Johan van Veen (© 2016)
1. Deh, fusse pur qui meco Anonimo 2:22
2. Alma, svegliate ormai Johannes Brochus 2:50
3. Fortuna desperata [attr.] Antoine Busnoys 2:06
4. Poi che t’ebi nel core Francesco degli Albizzi 4:43
5. Accueilly m’a la belle [Strumentale / Instrumental] Firminus le Caron A Maria fonte d’amore Francesco degli Albizzi 4:44
6. Visin, visin, visin (Canto degli spazzacamini) Anonimo 1:05
7. Gesù, Gesù, Gesù Feo Belcari 1:42
8. In te, Domine, speravi Josquin d’Ascanio 2:56
9. A te, Virgo, ognor clamavi Bernardo Giambullari 4:33
10. Iamo a la caccia Anonimo 3:38
11. Iamo a Maria Anonimo 4:09
12. J’ay pris amours Anonimo 2:10
13. J’ay pris amours [Strumentale / Instrumental] Anonimo 1:27
14. Madre che festi Colui che te fece Leonardo Giustinian 4:44
15. J’ay pris amours - De tous biens plaine [Str. / Instr.] Anonimo 1:41
16. De tous biens plaine est ma maistresse Hayne van Ghizeghem 1:11
17. Di tutto ben se’ fonte, eterno Iddio Feo Belcari 3:43
18. Parce Domine [tenor: De tous biens plaine] Franci[gena] 1:49
19. Ben venga maggio - Nel tuo furore Angelo Poliziano / Anonimo 3:22
20. I’ son più mal maritata Anonimo 3:17
21. Io son più perfida ingrata Anonimo 3:50
22. Se tuo servo Amor mi fe’ Anonimo 2:38
23. S’io mori’ in croce per te Castellano Castellani 2:43
24. Se ben hor non scopro el foco Bartolomeo Tromboncino 1:47
25. L’oration è sempre bona Feo Belcari 3:16
II. Sentirete una Canzonetta—Musical “Affetti” of the Renaissance and Baroque Period (In Taverna Musica). Tactus CD TV 580002.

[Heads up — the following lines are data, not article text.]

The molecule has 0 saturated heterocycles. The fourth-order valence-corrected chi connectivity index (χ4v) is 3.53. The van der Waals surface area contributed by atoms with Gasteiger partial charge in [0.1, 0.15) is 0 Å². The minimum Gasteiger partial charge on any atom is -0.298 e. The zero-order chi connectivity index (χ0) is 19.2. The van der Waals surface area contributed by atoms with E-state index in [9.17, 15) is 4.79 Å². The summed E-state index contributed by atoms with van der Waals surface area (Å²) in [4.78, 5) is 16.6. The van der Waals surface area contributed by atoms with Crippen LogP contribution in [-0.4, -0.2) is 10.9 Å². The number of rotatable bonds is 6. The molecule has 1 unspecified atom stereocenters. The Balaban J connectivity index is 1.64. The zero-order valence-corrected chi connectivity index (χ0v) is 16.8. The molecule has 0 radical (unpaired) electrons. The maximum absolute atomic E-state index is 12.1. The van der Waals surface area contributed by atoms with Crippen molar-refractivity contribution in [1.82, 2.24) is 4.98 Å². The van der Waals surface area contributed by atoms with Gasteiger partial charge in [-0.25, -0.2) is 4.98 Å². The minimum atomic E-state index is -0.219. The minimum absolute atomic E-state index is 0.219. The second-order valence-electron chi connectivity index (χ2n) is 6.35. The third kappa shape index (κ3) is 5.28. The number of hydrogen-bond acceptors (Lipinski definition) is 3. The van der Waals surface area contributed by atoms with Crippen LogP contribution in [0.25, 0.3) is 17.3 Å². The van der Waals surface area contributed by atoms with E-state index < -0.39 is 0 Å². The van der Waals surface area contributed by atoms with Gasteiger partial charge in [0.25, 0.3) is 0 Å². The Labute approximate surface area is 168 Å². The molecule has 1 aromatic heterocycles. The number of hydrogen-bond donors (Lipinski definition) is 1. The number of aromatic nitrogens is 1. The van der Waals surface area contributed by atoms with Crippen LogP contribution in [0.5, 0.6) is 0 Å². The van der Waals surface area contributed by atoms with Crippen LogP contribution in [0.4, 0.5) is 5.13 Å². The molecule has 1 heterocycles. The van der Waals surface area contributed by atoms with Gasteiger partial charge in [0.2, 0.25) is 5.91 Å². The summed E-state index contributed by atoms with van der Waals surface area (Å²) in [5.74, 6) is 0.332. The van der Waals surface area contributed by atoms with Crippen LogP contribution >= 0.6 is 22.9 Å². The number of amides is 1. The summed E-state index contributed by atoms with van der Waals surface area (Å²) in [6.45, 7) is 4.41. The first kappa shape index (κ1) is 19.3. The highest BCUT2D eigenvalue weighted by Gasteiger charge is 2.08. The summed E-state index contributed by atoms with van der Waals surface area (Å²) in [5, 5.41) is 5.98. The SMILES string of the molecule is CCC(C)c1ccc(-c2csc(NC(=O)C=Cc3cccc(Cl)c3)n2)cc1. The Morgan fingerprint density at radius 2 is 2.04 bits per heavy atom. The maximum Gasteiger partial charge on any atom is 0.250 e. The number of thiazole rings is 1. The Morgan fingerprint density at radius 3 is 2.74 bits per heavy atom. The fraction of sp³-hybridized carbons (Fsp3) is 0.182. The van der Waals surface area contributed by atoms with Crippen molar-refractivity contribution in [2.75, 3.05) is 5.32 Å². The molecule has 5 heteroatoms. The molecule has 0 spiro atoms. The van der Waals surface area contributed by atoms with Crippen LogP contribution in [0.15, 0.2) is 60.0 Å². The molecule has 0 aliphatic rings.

In practical terms, we might imagine we are taking a walk in a street of an Italian city, at the beginning of the seventeenth century. Our gaze and our attention are attracted by a series of musical objects that come from different backgrounds: each, in its own way, relates and represents a different possible interaction between man and music, between the needs of the former and the function of the latter. So the musical content of this CD presents a cross-section of the typical aesthetic features and diversified representative expressions that were most appreciated by the public during the late Renaissance and early Baroque. The idea of the opposition between thesis and antithesis became the driving force of an astonishing creativeness. Ciaccone, passacaglie, canzonette, villanelle and various dances were the synthesis of an ardent, sparkling musical and social energy. The style of the ensemble’s performance stems chiefly from the study of the iconographic sources, from which there emerges an artistic production that is targeted not exclusively at the educated class, but also, and above all, at the people: the practice of music was enjoyed in the streets, houses and taverns, and often depicted in joyful, sensual, lewd attitudes. Precisely in those places where there was no etiquette, music became an “art form” and a mirror of the period, perhaps in a more complete, genuine way than it did elsewhere.